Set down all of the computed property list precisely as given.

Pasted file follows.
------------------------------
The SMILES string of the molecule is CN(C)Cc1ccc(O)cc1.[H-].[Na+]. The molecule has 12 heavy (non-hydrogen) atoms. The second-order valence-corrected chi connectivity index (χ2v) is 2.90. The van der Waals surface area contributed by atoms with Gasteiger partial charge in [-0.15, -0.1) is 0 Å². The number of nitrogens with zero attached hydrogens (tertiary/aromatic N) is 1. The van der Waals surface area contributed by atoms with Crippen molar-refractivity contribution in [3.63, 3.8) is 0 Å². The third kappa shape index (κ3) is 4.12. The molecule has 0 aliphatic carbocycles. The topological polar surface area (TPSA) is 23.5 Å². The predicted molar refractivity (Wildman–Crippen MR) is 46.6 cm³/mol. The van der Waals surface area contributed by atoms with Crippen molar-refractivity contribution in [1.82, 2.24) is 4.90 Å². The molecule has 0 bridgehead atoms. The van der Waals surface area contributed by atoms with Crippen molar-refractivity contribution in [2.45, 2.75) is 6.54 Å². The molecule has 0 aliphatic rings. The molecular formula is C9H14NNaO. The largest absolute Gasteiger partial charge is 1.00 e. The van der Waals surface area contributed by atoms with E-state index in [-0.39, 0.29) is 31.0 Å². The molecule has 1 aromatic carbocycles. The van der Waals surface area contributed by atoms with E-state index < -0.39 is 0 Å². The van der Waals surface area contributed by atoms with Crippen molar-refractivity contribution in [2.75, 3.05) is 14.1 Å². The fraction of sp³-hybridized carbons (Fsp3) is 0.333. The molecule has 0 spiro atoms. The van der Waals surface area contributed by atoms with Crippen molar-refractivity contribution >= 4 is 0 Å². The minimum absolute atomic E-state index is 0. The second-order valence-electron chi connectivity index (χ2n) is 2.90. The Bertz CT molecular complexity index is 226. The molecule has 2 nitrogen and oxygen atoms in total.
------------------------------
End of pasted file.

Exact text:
The SMILES string of the molecule is CN(C)Cc1ccc(O)cc1.[H-].[Na+]. The molecule has 12 heavy (non-hydrogen) atoms. The second-order valence-corrected chi connectivity index (χ2v) is 2.90. The van der Waals surface area contributed by atoms with Gasteiger partial charge in [-0.15, -0.1) is 0 Å². The number of nitrogens with zero attached hydrogens (tertiary/aromatic N) is 1. The van der Waals surface area contributed by atoms with Crippen molar-refractivity contribution in [3.63, 3.8) is 0 Å². The third kappa shape index (κ3) is 4.12. The molecule has 0 aliphatic carbocycles. The topological polar surface area (TPSA) is 23.5 Å². The predicted molar refractivity (Wildman–Crippen MR) is 46.6 cm³/mol. The van der Waals surface area contributed by atoms with Crippen molar-refractivity contribution in [1.82, 2.24) is 4.90 Å². The molecule has 0 bridgehead atoms. The van der Waals surface area contributed by atoms with Crippen molar-refractivity contribution in [2.45, 2.75) is 6.54 Å². The molecule has 0 aliphatic rings. The molecular formula is C9H14NNaO. The largest absolute Gasteiger partial charge is 1.00 e. The van der Waals surface area contributed by atoms with E-state index in [-0.39, 0.29) is 31.0 Å². The molecule has 1 aromatic carbocycles. The van der Waals surface area contributed by atoms with E-state index < -0.39 is 0 Å². The van der Waals surface area contributed by atoms with Crippen molar-refractivity contribution in [2.75, 3.05) is 14.1 Å². The fraction of sp³-hybridized carbons (Fsp3) is 0.333. The molecule has 0 spiro atoms. The van der Waals surface area contributed by atoms with Crippen molar-refractivity contribution >= 4 is 0 Å². The minimum absolute atomic E-state index is 0. The second-order valence-electron chi connectivity index (χ2n) is 2.90. The Bertz CT molecular complexity index is 226. The molecule has 2 nitrogen and oxygen atoms in total.